Although the union is bound by the decree, we cannot, on the evidence in the record before us, find a sufficient basis to bind the trustees of the Plan. Appellants, in support of their attempt to bind these trustees assert only that one of the lawyers who was a party to the consent decree and participated in the negotiations was paid by the Plan. Even assuming such payment was made, this fact alone is not sufficient to bind the payor. Williams v. Lumbermen's Insurance Co., 332 Pa. 1, 6, 1 A.2d 658, 660 (1938). Moreover, an attorney cannot, absent express authority, settle litigation. Archbishop v. Karlak, 450 Pa. 535, 540, 299 A.2d 294, 296 (1973).
Therefore, we hold the decree binding as to the union and remand the case to the lower court to afford the union an opportunity to comply forthwith under the terms of the decree. The union must " make such full payments to the . . . Plan as are necessary for the various plaintiffs to be qualified for and to receive pensions from the . . . Plan " in accordance with the schedule provided in the decree. In the event of the union's failure to comply forthwith, the lower court shall, in the alternative, impose appropriate sanctions.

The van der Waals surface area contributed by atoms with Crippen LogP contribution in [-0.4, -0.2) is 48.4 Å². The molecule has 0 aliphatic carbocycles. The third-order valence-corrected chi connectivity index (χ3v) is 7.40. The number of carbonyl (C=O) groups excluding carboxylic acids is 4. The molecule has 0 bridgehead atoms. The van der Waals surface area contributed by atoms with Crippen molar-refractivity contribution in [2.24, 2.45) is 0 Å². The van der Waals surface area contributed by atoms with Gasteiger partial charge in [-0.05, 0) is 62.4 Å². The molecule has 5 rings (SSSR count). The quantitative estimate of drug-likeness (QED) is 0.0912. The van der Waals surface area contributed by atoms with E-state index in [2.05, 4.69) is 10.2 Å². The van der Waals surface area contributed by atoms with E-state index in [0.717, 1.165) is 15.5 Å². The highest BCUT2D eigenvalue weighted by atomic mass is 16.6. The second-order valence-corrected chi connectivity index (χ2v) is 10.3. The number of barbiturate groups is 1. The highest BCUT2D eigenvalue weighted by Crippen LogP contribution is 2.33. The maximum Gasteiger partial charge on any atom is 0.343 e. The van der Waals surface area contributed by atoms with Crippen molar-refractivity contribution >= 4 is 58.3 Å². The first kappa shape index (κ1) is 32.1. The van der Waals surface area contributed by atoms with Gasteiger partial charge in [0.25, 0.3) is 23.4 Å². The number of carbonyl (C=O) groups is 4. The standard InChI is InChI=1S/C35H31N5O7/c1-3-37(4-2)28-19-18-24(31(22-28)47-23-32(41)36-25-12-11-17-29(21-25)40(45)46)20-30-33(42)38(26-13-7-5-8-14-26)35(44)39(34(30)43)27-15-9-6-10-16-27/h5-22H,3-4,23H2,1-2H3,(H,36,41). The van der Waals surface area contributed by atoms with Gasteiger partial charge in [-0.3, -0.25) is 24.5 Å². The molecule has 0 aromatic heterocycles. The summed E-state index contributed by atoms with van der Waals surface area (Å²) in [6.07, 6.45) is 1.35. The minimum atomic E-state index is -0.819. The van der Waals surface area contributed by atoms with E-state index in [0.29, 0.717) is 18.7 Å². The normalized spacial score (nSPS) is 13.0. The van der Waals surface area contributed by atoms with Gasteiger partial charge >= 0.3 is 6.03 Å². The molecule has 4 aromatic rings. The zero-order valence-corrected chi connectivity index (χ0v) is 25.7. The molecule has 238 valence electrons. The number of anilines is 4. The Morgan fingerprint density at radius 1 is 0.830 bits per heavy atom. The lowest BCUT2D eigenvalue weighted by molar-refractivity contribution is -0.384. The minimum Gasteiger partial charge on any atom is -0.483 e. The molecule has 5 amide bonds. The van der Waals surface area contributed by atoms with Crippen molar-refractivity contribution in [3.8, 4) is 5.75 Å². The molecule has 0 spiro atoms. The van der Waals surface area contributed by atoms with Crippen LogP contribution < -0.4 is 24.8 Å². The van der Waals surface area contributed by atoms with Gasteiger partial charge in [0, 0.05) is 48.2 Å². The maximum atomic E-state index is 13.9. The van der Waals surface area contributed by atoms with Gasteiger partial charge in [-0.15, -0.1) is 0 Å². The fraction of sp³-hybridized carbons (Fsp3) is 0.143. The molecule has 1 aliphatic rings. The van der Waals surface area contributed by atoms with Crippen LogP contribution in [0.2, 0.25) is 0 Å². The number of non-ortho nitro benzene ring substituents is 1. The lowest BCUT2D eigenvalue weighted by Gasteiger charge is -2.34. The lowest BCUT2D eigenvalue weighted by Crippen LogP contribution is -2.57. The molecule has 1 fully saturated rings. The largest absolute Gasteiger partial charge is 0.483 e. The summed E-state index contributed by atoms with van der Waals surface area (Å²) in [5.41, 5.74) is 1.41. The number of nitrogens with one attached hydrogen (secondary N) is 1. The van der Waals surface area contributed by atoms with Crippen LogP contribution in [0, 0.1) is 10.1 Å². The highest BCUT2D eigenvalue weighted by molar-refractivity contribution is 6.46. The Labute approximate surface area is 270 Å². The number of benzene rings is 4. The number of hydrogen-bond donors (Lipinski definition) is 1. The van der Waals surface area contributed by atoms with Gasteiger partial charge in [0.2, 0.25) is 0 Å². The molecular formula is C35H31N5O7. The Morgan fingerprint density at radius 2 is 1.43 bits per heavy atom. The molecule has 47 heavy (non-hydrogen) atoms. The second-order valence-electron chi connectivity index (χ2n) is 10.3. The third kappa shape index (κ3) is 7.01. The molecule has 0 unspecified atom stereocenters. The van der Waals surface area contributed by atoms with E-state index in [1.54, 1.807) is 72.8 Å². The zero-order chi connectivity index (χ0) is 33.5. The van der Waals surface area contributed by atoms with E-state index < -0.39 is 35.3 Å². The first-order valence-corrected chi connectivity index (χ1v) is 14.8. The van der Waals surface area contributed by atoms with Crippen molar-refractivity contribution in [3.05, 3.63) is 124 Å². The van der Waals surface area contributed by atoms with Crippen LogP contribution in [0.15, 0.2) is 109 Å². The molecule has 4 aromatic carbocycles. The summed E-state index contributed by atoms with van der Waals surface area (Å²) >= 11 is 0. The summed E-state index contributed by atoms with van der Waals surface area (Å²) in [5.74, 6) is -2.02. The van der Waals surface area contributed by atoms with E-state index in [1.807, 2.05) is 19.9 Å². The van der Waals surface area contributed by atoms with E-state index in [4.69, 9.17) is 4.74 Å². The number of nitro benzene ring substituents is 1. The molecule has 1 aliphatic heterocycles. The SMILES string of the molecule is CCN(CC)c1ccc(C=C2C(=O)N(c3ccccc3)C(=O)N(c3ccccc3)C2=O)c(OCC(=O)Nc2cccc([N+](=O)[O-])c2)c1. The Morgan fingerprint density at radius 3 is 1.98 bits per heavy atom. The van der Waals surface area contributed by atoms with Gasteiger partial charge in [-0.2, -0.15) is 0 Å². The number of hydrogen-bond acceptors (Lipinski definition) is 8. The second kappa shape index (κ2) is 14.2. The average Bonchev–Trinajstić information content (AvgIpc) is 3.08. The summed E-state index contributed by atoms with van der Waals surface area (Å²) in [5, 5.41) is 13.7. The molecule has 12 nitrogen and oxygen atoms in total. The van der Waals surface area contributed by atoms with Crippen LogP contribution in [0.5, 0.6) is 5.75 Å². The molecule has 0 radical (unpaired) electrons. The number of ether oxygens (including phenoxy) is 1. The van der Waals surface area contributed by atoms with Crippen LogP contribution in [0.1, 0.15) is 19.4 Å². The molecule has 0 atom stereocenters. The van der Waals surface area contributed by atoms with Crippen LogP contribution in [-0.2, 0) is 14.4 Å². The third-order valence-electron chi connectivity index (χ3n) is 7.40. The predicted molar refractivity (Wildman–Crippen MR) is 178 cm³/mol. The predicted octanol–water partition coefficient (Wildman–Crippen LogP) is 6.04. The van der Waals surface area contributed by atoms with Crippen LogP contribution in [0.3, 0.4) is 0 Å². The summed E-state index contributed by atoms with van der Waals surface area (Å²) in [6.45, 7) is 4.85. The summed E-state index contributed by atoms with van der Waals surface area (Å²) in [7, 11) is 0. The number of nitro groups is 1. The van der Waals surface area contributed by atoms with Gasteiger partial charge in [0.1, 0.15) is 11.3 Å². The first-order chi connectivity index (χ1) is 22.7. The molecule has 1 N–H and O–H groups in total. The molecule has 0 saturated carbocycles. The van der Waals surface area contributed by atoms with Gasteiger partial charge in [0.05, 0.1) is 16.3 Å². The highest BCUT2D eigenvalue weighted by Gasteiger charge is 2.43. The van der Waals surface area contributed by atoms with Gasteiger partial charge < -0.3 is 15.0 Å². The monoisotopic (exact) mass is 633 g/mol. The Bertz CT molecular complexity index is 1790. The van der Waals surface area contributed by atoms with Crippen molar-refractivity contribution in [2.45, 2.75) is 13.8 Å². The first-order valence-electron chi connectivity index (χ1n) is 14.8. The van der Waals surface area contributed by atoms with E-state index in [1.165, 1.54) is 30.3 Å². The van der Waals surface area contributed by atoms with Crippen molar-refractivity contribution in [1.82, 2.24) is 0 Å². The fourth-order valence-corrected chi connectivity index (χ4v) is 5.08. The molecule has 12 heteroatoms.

[ 456 Pa. Page 442]
Accordingly, the case is remanded for proceedings consistent with this opinion. Each party to pay own costs.
Concurring Opinion by Mr. Justice Roberts:
I agree with the majority and with Mr. Justice Manderino that this matter should be remanded. I believe that the remand order should also contain an instruction that the chancellor direct appellees to immediately make the payments provided for in the 1971 consent decree.
Concurring and Dissenting Opinion by Mr. Justice Manderino:
I concur in the remand but dissent because we can not and should not decide, on the record before us, whether the trustees of the pension plan were parties to the consent decree entered into with the appellants. The trial court made no findings of fact and dismissed the contempt petition without an opinion. The matter should be remanded for an evidentiary hearing, findings of fact and conclusions of law as to whether or not the trustees were parties to the consent decree. If they were, they, as well as the union, should be given an opportunity to comply.